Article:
Teens from the ages of 17 to when they finish uni, don’t have time to read for pleasure because they have so much study to do, so that’s worth remembering too. The people reading the older YA books are adults and younger kids. They like them for the same reason I do, they’re lighter, than a lot of adult fiction and have plenty of action and a nice balance of humour, action, romance, adventure and with touches of horror sometimes. They tend to be a bit cross genre in that respect which makes them more interesting to many than single genre books.

  4. Keen insights! We are seeing many more YA books come through our office for review but hadn’t made some of the connections you made here. I found myself nodding in agreement. Thanks for sharing!

  5. A great article, Shelli! And I agree with a major point you touched on. Kids are exposed to so much of what is going on in the world today. They’re curious. Adults are curious. But kids naturally tackle tough subjects and want to know more.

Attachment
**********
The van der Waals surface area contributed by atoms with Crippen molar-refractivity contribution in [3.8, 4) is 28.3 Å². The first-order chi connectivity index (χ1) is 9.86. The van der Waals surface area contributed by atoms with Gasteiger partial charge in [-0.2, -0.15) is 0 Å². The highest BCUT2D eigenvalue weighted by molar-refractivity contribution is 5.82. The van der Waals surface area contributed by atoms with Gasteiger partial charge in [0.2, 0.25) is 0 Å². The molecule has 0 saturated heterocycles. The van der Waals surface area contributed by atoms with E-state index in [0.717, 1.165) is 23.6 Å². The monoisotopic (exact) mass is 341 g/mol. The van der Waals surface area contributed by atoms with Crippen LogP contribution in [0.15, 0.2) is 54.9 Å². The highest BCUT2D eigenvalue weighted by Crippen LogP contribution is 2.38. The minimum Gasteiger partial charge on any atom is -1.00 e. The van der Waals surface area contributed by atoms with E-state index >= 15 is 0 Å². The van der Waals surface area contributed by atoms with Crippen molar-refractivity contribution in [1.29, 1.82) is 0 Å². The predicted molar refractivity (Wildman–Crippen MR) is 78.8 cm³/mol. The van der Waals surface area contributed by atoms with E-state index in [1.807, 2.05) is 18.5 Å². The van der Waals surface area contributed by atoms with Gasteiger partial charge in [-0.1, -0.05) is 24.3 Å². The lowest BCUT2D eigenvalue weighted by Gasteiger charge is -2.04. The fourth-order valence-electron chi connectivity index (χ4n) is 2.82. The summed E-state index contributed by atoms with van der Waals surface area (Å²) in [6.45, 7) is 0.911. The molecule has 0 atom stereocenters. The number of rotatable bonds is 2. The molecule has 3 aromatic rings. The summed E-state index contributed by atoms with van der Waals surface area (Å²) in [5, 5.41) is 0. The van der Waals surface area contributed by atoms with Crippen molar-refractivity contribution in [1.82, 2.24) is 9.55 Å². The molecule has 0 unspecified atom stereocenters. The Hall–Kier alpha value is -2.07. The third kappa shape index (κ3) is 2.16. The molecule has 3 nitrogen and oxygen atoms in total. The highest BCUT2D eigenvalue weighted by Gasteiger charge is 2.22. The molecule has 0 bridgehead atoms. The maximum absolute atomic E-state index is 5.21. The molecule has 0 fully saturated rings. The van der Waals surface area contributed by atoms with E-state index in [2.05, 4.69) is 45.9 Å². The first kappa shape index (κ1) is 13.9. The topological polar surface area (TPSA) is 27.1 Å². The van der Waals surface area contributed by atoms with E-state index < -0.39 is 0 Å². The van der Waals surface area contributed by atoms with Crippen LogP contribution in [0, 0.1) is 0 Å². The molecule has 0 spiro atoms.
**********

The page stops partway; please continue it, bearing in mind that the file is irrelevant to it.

I have finally decided to publish my latest novel, and I tackle the subject of human cloning and genetic engineering, but not in a tough, boring sciency way I don’t think. But in an “is that really possible” way, and what would happen if scientists were truly messing with such things. How far could they take it? And can they get away with it.

    Anyway, I read for entertainment. I write to entertain and make people think. I like that there are so many amazing young adult books out there that do the same thing no matter how old you are.

  6. Interesting article! I would add to your list that some books classified as YA are actually more of an escape and more entertaining than ‘adult’ reads. I find that a good story is a good story regardless of it’s market sub-classification. As a reader I’m also very bored of the prevalent and very negative adult themes such as crime, murder, abuse etc. I prefer to be entertained rather than reminded how gross the world can be. Even my favourite (famous) adult authors are capable of underwhelming with bloated books and sometimes I end up wondering – can’t they edit properly? A longer book is not necessarily a better book.